In [1]:

```
%matplotlib inline
```

In [2]:

```
#format the book
import book_format
book_format.set_style()
```

Out[2]:

**author's note**: This was snipped from the g-h chapter, where it didn't belong. This chapter is not meant to be read yet! I haven't written it yet.

Near the beginning of the chapter I used `numpy.polyfit()`

to fit a straight line to the weight measurements. It fits a n-th degree polynomial to the data using a 'least squared fit'. How does this differ from the g-h filter?

Well, it depends. We will eventually learn that the Kalman filter is optimal from a least squared fit perspective under certain conditions. However, `polyfit()`

fits a polynomial to the data, not an arbitrary curve, by minimizing the value of this formula:

I assumed that my weight gain was constant at 1 lb/day, and so when I tried to fit a polynomial of $n=1$, which is a line, the result very closely matched the actual weight gain. But, of course, no one consistently only gains or loses weight. We fluctuate. Using 'polyfit()' for a longer series of data would yield poor results. In contrast, the g-h filter reacts to changes in the rate - the $h$ term controls how quickly the filter reacts to these changes. If we gain weight, hold steady for awhile, then lose weight, the filter will track that change automatically. 'polyfit()' would not be able to do that unless the gain and loss could be well represented by a polynomial.

Another advantage of this form of filter, even if the data fits a *n*-degree polynomial, is that it is *recursive*. That is, we can compute the estimate for this time period knowing nothing more than the estimate and rate from the last time period. In contrast, if you dig into the implementation for `polyfit()`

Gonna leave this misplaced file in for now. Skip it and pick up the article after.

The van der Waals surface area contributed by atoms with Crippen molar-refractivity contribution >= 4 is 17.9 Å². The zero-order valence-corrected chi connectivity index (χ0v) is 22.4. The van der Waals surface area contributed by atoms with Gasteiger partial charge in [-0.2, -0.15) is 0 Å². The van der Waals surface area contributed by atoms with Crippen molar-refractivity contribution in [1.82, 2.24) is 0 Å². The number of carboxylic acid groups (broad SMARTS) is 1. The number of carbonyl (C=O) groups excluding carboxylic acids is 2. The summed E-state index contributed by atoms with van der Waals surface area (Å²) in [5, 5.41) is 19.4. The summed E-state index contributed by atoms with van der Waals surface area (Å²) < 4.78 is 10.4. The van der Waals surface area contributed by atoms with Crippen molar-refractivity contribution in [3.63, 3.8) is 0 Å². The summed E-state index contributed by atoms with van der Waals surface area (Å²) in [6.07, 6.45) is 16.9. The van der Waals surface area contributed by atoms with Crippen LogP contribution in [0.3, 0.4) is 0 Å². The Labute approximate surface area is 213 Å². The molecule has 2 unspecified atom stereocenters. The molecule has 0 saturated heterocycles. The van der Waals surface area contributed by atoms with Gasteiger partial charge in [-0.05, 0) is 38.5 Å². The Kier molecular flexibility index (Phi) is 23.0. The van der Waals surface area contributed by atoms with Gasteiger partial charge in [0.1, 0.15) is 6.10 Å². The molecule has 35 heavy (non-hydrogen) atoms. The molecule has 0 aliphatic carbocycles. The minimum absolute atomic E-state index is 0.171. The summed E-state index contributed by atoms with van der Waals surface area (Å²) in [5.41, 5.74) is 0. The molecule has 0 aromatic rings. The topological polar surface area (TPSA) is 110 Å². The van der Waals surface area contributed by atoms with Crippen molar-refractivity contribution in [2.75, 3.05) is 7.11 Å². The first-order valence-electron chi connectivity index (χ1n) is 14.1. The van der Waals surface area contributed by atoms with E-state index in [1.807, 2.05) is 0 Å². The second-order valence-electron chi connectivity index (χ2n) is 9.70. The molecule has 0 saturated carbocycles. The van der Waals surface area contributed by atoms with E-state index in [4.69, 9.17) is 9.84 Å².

you will see that it needs all of the data before it can produce an answer. Therefore algorithms like `polyfit()`

are not well suited for real-time data filtering. In the 60's when the Kalman filter was developed computers were very slow and had extremely limited memory. They were utterly unable to store, for example, thousands of readings from an aircraft's inertial navigation system, nor could they process all of that data in the short period of time needed to provide accurate and up-to-date navigation information.

Up until the mid 20th century various forms of Least Squares Estimation was used for this type of filtering. For example, for NASA's Apollo program had a ground network for tracking the Command and Service Model (CSM) and the Lunar Module (LM). They took measurements over many minutes, batched the data together, and slowly computed an answer. In 1960 Stanley Schmidt at NASA Ames recognized the utility of Rudolf Kalman's seminal paper and invited him to Ames. Schmidt applied Kalman's work to the on board navigation systems on the CSM and LM, and called it the "Kalman filter".[1] Soon after, the world moved to this faster, recursive filter.

The Kalman filter only needs to store the last estimate and a few related parameters, and requires only a relatively small number of computations to generate the next estimate. Today we have so much memory and processing power that this advantage is somewhat less important, but at the time the Kalman filter was a major breakthrough not just because of the mathematical properties, but because it could (barely) run on the hardware of the day.

This subject is much deeper than this short discussion suggests. We will consider these topics many more times throughout the book.